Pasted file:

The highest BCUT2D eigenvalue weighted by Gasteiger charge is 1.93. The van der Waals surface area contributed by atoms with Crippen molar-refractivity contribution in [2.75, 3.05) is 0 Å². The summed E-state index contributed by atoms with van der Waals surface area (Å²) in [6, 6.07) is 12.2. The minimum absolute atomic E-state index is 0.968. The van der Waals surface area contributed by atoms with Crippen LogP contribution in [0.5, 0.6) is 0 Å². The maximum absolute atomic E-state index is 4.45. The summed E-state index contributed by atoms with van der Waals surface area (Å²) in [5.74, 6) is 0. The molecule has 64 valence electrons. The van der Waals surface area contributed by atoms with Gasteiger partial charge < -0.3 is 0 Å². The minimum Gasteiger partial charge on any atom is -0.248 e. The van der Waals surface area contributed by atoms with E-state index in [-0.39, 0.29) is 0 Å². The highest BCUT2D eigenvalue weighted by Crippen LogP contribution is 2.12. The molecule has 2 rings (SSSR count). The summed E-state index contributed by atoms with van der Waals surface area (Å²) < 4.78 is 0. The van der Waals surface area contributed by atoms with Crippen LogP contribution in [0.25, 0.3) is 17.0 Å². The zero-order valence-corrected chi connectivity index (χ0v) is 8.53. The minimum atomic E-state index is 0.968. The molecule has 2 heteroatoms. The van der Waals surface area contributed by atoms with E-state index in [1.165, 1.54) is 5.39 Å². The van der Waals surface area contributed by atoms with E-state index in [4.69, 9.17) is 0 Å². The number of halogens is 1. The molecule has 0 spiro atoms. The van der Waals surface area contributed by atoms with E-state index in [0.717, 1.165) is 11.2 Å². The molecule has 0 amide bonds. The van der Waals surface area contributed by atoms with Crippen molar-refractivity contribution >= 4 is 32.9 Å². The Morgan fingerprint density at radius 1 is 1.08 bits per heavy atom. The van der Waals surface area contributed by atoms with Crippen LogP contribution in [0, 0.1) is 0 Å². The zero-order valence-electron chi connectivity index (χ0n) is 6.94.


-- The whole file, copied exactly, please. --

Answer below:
The highest BCUT2D eigenvalue weighted by Gasteiger charge is 1.93. The van der Waals surface area contributed by atoms with Crippen molar-refractivity contribution in [2.75, 3.05) is 0 Å². The summed E-state index contributed by atoms with van der Waals surface area (Å²) in [6, 6.07) is 12.2. The minimum absolute atomic E-state index is 0.968. The van der Waals surface area contributed by atoms with Crippen LogP contribution in [0.5, 0.6) is 0 Å². The maximum absolute atomic E-state index is 4.45. The summed E-state index contributed by atoms with van der Waals surface area (Å²) in [5.74, 6) is 0. The molecule has 64 valence electrons. The van der Waals surface area contributed by atoms with Gasteiger partial charge < -0.3 is 0 Å². The minimum Gasteiger partial charge on any atom is -0.248 e. The van der Waals surface area contributed by atoms with E-state index in [-0.39, 0.29) is 0 Å². The highest BCUT2D eigenvalue weighted by Crippen LogP contribution is 2.12. The molecule has 2 rings (SSSR count). The summed E-state index contributed by atoms with van der Waals surface area (Å²) < 4.78 is 0. The van der Waals surface area contributed by atoms with Crippen LogP contribution in [0.25, 0.3) is 17.0 Å². The zero-order valence-corrected chi connectivity index (χ0v) is 8.53. The minimum atomic E-state index is 0.968. The molecule has 2 heteroatoms. The van der Waals surface area contributed by atoms with E-state index in [1.165, 1.54) is 5.39 Å². The van der Waals surface area contributed by atoms with E-state index in [4.69, 9.17) is 0 Å². The number of halogens is 1. The molecule has 0 spiro atoms. The van der Waals surface area contributed by atoms with E-state index in [0.717, 1.165) is 11.2 Å². The molecule has 0 amide bonds. The van der Waals surface area contributed by atoms with Crippen molar-refractivity contribution >= 4 is 32.9 Å². The Morgan fingerprint density at radius 1 is 1.08 bits per heavy atom. The van der Waals surface area contributed by atoms with Crippen LogP contribution in [0, 0.1) is 0 Å². The zero-order valence-electron chi connectivity index (χ0n) is 6.94.